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Medication

Definition:

Medication, or pharmaceuticals, refers to drugs which are bought over the counter at chemists/pharmacies or sometimes at supermarkets, or are prescribed by a doctor to treat, manage or prevent medical conditions, illness, diseases and pain.

When misused, medication can be harmful to the user and can cause a range of side effects including addiction and dependence, overdose and potentially death.

Further information can be found below about the following medications: paracetamol, ADHD medication, benzodiazepines and cough and cold medication.

Pill Packets (iStock_3415480M)

Paracetamol

Paracetamol is a drug which is commonly used in Australia for pain relief. Paracetamol is generally safe to use when the dosage instructions (including amounts and frequency) are adhered to.

Common brands of paracetamol in Australia include: Panadol, Herron, Panamax.

It is always best to consult a medical professional, such as a doctor or pharmacist, to determine whether paracetamol is safe for you to use.

Using paracetamol recreationally, in anticipation of pain or using it for reasons other than its intended purpose can have harmful effects, including, but not limited to:

  • damage to the liver and other organs
  • diarrhoea
  • nausea
  • vomiting
  • stomach pain or cramps
  • stomach swelling or tenderness
  • brain damage
  • overdose
  • in some cases, death

If the dosage instructions are not adhered to, an overdose can be experienced, making the user very sick and potentially at risk of death if treatment is not sought.

If an overdose is suspected, seeking treatment early reduces the likelihood of any permanent damage.

ADHD Medication

ADHD medication refers to drugs which are prescribed by a doctor to treat ADHD (attention deficit hyperactivity disorder).

The drugs used to treat ADHD are usually psychostimulant medications such as methylphenidate (more commonly known by brand names such as Ritalin or Concerta).

While ADHD medications are used to manage the symptoms of ADHD, using the medications when you do not have ADHD or when they have not been prescribed to you can have harmful effects, including, but not limited to:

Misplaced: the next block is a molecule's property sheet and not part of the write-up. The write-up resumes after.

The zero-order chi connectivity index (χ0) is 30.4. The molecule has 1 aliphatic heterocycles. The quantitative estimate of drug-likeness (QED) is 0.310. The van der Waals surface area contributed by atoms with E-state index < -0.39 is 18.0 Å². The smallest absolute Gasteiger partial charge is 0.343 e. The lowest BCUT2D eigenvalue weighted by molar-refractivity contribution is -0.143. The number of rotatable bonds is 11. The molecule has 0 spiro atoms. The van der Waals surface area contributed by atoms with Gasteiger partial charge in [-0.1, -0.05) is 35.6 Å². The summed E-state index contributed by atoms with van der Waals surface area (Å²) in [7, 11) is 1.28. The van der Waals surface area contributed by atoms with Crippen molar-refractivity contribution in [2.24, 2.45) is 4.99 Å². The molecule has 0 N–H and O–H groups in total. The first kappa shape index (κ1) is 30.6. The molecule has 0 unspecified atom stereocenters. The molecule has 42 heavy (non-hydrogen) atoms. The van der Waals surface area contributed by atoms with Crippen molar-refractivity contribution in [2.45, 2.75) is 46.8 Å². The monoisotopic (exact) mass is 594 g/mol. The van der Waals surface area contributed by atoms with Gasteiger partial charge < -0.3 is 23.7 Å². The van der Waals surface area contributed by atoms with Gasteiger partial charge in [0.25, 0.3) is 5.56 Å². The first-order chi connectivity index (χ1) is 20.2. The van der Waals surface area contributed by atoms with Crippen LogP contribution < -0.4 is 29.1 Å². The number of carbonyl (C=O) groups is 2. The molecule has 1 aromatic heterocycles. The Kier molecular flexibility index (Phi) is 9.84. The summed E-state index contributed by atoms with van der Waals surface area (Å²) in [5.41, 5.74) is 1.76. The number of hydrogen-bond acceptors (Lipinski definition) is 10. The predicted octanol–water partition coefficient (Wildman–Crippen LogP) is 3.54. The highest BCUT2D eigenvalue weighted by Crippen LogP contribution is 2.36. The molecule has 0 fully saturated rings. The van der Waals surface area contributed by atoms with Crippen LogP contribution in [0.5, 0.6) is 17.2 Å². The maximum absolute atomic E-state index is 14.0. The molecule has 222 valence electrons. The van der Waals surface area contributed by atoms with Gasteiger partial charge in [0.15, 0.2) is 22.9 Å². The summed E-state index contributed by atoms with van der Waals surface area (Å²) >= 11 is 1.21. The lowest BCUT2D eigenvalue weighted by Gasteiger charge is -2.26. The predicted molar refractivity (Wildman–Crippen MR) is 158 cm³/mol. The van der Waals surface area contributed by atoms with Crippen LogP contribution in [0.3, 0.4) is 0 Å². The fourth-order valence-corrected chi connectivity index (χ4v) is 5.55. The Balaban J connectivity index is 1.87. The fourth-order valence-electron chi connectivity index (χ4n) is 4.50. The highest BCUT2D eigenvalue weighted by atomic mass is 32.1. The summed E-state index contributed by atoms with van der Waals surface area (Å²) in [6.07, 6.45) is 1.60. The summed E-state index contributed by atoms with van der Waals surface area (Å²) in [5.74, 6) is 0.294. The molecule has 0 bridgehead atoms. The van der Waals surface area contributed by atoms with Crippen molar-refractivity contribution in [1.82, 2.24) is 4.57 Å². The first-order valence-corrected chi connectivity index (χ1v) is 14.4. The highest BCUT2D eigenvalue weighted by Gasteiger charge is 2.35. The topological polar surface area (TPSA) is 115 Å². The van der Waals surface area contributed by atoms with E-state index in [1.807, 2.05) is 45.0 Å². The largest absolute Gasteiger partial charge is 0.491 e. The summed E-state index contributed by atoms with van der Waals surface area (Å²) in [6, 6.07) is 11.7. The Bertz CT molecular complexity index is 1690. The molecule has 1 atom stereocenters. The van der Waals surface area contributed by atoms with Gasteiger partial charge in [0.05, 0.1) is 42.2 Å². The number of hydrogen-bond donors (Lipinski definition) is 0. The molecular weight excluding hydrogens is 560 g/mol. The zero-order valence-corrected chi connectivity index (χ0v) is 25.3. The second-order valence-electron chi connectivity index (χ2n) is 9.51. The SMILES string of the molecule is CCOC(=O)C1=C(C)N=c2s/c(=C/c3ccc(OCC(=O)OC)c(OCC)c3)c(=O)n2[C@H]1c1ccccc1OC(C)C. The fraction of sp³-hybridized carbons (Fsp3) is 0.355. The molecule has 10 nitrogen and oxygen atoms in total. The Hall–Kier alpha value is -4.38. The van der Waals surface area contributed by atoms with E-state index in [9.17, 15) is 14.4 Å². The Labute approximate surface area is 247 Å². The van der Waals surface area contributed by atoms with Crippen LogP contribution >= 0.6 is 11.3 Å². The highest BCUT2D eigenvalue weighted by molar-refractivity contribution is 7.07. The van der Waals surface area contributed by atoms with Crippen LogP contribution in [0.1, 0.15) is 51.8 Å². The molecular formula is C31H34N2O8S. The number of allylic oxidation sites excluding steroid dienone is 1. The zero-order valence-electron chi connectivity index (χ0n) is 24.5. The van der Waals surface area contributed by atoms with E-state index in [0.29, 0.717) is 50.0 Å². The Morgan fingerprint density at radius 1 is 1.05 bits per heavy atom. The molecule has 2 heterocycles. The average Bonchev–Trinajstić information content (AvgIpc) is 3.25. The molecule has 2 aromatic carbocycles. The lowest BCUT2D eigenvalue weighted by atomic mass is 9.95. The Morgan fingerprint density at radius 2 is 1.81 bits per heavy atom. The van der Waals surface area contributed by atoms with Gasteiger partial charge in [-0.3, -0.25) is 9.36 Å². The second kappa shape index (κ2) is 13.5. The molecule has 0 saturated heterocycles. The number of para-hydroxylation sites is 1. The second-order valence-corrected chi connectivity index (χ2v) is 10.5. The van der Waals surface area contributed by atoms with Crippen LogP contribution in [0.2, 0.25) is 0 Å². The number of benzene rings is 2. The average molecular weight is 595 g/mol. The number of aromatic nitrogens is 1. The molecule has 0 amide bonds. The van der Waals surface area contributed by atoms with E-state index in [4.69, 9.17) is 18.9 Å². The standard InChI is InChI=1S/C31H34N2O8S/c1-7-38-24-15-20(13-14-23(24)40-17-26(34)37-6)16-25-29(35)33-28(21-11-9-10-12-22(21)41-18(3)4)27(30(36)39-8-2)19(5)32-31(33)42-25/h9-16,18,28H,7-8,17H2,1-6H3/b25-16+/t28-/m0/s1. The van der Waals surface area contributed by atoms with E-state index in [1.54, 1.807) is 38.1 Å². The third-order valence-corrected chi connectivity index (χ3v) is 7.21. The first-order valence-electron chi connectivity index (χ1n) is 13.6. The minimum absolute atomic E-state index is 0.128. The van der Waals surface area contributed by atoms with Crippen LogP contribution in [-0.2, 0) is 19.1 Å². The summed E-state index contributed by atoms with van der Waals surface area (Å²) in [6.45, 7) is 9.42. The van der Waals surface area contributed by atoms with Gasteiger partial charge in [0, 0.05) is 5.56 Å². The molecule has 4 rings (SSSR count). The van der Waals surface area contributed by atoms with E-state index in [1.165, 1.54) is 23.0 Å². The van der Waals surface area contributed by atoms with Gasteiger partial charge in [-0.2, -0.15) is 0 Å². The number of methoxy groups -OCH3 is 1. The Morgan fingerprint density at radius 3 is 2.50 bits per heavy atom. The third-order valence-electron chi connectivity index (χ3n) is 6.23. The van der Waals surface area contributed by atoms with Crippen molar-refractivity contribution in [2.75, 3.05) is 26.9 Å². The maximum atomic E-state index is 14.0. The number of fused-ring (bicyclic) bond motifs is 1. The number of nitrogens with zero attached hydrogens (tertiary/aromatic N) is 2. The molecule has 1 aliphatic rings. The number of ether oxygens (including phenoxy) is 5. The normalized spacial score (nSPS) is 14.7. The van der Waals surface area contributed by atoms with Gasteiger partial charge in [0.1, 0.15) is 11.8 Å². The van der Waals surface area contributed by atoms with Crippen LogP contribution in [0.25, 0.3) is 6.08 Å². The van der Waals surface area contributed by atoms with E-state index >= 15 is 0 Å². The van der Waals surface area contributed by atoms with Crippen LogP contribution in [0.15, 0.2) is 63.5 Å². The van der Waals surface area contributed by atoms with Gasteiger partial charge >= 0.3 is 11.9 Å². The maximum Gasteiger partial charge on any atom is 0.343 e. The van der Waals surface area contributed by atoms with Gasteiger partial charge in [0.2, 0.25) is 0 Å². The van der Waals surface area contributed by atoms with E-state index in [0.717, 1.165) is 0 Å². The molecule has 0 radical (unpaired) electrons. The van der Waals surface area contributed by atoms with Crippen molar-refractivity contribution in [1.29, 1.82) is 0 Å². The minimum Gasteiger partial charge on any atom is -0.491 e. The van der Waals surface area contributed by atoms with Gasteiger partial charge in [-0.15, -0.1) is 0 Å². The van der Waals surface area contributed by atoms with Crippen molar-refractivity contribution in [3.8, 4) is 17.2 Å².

• paranoia
  • hyperactivity
  • heart problems, including stroke
  • increased blood pressure and heart rate
  • restlessness and inability to sleep
  • loss of appetite
  • dependence
  • in some cases, death

ADHD medication should only be taken when it is prescribed by a medical professional and the dosage instructions (including amounts and frequency) should be adhered to.

Benzodiazepines

Benzodiazepines refer to the category drugs which have a mild tranquilliser effect.

There are different types of drugs in the benzodiazepine category. Some common brand names include: Alprax, Ducene, Mogadon, Normison, Serepax, Valium, Xanax.

Other nicknames for benzodiazepines include: benzos, downers, tranks, sleepers, vals, v.

Benzodiazepines are prescribed by a doctor to help treat people who are suffering from anxiety or sleep issues.

When misused benzodiazepines can have harmful effects including, but not limited to:

  • organ damage
  • dependence
  • overdose
  • falling into a coma
  • in some cases, death

Benzodiazepines should only be taken when they are prescribed by a medical professional and the dosage instructions (including amounts and frequency) should be adhered to.

Cough and cold medications

There are a range of medications available in Australia which are used to treat the symptoms of coughs and colds.

Cough and cold medications are generally safe to use when the dosage instructions (including amounts and frequency) are adhered to.

Each of the medications may contain different ingredients, so it is important to check the ingredient list, precautions and potential side effects.

It is always best to consult a medical professional, such as a doctor or pharmacist, to determine whether a cough or cold medication is safe for you to use.

Using cough or cold medicines recreationally or for reasons other than their intended purpose can have harmful effects, including, but not limited to:

  • damage to the liver and other organs
  • feeling different from usual
  • seeing, feeling, hearing, smelling or experiencing things that aren’t really there
  • dependence
  • impaired motor function
  • brain damage
  • nausea
  • vomiting
  • increased blood pressure and heart rate
  • overdose
  • in some cases, death

If the dosage instructions are not adhered to, an overdose can be experienced, making the user very sick and potentially at risk of death if treatment is not sought.

If an overdose is suspected, seeking treatment early reduces the likelihood of any permanent damage.

Drug use can have a range of social consequences and can have impact not only on an individual, but also their relationships and their work or study. Drug use can cause financial issues, family problems and can also have legal consequences.

If you are concerned about your own or another person’s drug use we encourage you to seek professional help and assistance.

There are always risks associated with drug use. No use at all is the safest option.

Further information and support:

If you suspect an overdose call triple zero (000) immediately.

In an emergency or crisis situation always call triple zero (000) for police, fire and ambulance and follow instructions.

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